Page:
The main event today is Bernanke’s testimony at 10 am. Stealing his own thunder, however, Bernanke hit on all the key themes in an op-ed published in the Wall Street Journal this morning. The Chairman said the central bank has all the tools it needs to tighten monetary policy when the economy improves, but, crucially, he said that conditions won’t warrant a tighter policy for an “extended period.”
Bernanke Confronted ‘Exit Strategy’ Concerns Head On: “...as economic recovery takes hold, we will need to tighten monetary policy to prevent the emergence of an inflation problem down the road…. We are confident we have the necessary tools to withdraw policy accommodation, when that becomes appropriate, in a smooth and timely manner….When the time comes to tighten monetary policy, we must either eliminate these large reserve balances or, if they remain, neutralize any potential undesired effects on the economy.”
Don’t Expect Policy to be Tightened Soon: “...the Federal Reserve has many effective tools to tighten monetary policy when the economic outlook requires us to do so. As my colleagues and I have stated, however, economic conditions are not likely to warrant tighter monetary policy for an extended period.”
Bernanke's strategy takes four steps. First, the Federal Reserve could drain bank reserves and reduce the excess liquidity at other institutions by arranging large-scale reverse repurchase agreements with financial market participants … Second, the Treasury could sell bills and deposit the proceeds with the Federal Reserve … Third, using the authority Congress gave us to pay interest on banks’ balances at the Fed, we can offer term deposits to banks—analogous to the certificates of deposit that banks offer their customers (a.k.a. the Fed selling debt although it will be called a CD instead of a bill or CP)… Fourth, if necessary, the Fed could reduce reserves by selling a portion of its holdings of long-term securities into the open market.
Analysts at BMO Capital Markets point out that asset sales are the fourth step, meaning that the Fed "wants to minimize the impact of its liquidity removal on term rates."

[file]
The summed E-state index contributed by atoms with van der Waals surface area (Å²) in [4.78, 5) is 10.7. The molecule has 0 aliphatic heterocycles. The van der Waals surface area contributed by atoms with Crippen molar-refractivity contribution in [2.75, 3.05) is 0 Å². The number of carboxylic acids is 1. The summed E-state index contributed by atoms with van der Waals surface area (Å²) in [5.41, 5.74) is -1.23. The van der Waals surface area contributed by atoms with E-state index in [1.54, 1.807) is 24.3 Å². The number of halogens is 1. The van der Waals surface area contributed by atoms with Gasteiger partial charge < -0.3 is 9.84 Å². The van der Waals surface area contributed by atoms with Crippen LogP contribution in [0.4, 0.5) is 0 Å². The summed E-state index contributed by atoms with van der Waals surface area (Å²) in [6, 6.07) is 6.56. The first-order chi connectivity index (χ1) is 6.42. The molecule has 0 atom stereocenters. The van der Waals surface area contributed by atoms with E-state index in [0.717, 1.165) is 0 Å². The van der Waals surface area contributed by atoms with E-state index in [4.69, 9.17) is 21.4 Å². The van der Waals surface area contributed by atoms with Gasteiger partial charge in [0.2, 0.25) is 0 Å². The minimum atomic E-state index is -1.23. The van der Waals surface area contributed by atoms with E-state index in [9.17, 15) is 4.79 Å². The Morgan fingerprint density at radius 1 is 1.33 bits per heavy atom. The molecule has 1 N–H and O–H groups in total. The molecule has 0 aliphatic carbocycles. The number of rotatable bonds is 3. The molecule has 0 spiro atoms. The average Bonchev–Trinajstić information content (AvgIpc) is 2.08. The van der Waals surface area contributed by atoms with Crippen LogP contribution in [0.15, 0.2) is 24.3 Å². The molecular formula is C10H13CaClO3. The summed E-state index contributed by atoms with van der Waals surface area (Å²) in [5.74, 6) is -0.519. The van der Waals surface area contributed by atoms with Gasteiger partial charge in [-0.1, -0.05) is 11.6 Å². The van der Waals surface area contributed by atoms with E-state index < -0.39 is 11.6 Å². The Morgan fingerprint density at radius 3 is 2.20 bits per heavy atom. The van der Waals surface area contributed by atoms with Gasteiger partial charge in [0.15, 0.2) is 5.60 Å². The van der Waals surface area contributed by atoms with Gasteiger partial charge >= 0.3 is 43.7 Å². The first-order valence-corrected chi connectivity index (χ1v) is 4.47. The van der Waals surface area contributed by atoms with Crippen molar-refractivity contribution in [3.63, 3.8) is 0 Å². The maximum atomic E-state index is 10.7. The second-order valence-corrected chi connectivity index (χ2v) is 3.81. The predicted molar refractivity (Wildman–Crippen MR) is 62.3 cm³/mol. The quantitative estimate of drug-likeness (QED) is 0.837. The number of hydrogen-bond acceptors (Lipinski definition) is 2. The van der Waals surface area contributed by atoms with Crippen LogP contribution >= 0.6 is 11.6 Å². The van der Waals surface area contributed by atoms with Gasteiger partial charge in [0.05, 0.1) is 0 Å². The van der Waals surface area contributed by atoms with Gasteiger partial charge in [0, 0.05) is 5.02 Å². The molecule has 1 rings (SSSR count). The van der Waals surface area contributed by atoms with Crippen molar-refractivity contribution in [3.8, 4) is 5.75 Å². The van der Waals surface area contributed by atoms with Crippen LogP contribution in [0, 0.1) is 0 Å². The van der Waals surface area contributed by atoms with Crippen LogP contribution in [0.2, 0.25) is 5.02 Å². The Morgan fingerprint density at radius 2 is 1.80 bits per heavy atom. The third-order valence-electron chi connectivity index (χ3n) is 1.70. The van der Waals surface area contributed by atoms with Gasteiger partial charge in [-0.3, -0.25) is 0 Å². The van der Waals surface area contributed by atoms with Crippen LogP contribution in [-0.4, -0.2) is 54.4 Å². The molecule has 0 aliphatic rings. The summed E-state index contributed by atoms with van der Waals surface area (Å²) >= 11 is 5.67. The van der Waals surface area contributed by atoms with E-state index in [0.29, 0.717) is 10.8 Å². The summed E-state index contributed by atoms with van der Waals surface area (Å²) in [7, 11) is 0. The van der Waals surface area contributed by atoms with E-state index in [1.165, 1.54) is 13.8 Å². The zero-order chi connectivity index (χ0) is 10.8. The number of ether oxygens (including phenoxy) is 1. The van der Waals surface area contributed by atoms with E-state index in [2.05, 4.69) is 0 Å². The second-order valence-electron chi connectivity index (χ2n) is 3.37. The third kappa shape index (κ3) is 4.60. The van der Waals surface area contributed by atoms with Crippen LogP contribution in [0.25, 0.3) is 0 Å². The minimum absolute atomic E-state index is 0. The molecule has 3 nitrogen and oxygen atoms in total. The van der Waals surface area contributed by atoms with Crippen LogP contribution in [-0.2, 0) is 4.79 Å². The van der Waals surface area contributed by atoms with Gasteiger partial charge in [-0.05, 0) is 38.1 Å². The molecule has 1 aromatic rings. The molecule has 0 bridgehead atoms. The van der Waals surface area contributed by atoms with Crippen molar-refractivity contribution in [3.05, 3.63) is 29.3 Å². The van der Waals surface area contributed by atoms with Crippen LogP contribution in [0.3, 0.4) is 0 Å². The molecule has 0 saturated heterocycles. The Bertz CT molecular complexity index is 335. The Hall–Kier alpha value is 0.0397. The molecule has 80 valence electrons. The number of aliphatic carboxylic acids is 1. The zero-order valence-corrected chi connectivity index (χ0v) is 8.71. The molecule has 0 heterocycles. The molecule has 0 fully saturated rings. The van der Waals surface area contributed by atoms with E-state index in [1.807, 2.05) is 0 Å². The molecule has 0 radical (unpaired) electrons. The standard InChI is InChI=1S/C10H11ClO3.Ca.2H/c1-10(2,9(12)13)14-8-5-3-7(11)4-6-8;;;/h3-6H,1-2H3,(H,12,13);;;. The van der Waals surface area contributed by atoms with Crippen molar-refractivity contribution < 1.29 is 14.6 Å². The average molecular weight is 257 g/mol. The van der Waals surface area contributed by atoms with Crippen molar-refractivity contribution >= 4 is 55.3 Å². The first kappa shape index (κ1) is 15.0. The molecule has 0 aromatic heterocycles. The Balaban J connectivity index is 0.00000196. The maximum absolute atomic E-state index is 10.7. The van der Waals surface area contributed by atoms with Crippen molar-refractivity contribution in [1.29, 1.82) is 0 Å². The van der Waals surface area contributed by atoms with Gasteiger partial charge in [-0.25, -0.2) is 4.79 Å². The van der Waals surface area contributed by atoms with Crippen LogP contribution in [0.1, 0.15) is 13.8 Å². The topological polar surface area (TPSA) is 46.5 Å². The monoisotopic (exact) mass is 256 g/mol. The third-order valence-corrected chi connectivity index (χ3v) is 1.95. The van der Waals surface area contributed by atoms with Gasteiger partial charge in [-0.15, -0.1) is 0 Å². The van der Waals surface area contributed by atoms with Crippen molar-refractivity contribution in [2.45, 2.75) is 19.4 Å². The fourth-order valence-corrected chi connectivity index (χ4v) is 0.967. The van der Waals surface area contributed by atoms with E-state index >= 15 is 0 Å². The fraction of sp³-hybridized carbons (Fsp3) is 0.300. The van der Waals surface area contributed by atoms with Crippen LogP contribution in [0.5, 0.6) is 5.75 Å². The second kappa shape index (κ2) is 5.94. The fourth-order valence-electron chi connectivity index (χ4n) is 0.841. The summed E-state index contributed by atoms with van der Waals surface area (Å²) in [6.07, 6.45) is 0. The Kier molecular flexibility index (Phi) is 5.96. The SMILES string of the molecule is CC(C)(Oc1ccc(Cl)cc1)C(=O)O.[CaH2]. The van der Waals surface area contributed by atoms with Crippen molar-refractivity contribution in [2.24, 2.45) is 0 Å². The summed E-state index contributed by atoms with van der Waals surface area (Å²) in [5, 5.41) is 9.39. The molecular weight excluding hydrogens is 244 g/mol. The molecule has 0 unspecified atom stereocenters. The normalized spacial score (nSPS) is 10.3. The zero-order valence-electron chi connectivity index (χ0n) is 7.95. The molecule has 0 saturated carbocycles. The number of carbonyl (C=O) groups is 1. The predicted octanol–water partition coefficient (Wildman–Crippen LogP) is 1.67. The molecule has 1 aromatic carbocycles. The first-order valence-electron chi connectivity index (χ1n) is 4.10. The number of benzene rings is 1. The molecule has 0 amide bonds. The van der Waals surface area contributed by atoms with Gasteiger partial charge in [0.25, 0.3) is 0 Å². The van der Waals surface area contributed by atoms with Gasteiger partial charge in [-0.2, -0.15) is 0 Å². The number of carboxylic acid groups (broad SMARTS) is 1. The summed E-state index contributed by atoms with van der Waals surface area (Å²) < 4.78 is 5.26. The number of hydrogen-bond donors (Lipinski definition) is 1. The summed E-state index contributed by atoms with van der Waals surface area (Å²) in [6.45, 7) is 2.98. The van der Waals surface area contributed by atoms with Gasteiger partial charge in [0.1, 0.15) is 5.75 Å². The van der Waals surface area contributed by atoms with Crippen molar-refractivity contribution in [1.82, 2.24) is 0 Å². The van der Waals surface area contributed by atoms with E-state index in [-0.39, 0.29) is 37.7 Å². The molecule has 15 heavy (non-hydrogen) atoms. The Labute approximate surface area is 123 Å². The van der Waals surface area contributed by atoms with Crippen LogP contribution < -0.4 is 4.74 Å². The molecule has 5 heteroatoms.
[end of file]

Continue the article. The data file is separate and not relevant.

Reacting to Bernanke’s Op-Ed piece, Lloyds TSB Corporate Markets economist Kenneth Broux said: "Suspense is gone and speculation quelled that the Fed is planning to exit quantitative easing soon."
No major data is scheduled for the rest of the day, but markets will still be glued to the Q&A with Ben Bernanke on Capitol Hill, which begins on the House today and continues in the Senate tomorrow.
Many of the same predatory lenders who took advantage of unsuspecting borrowers with questionable loans are still out there taking advantage of the same customers with mortgage modification schemes. If you truly believe you are in need of a mortgage modification, here are some red flags for you.
Here are several things to watch out for from dubious mortgage modification specialists. First, avoid someone who tells you to purposely not pay your mortgage. Avoid someone who collects monthly payments while you attempt to modify. Some modifications can take as long as 8 months. The fee should be a flat fee that is placed into an escrow account until your modification is approved or denied.
Avoid a modification company who has a fee over $2000. I have heard of fees as high as $5000. If you are in foreclosure, you will need a foreclosure attorney which costs more but still fees that high are unnecessary. Avoid someone who tells you they can guarantee anything, especially lowering the principal balance.
Never sign the title of your home over to anyone. If you succeed in your modification, you will be asked to sign a mortgage modification agreement generated by your current bank at the end of the process.
Here are some traits of a mortgage holder who has a chance for a successful mortgage modification:
The total debt ratio of the household should be about 100%-120%. That is the sum total of every bill paid each month. The banks know from statistical averages that if a customer is deeper in debt than this, chances are they will not succeed even with a mortgage modification.
Banks want to understand the problem, and hopefully see the fix. E.g. Someone who was out of work who recently became employed again. Tell this to them is a hardship letter.
Your chances they will listen improve if you have a costly adjustable rate mortgage that just adjusted upwards. Your chances they will listen improve if you are upside down on the value of your home.
Your chances they will listen improve if you are beginning to get behind on your mortgage payments.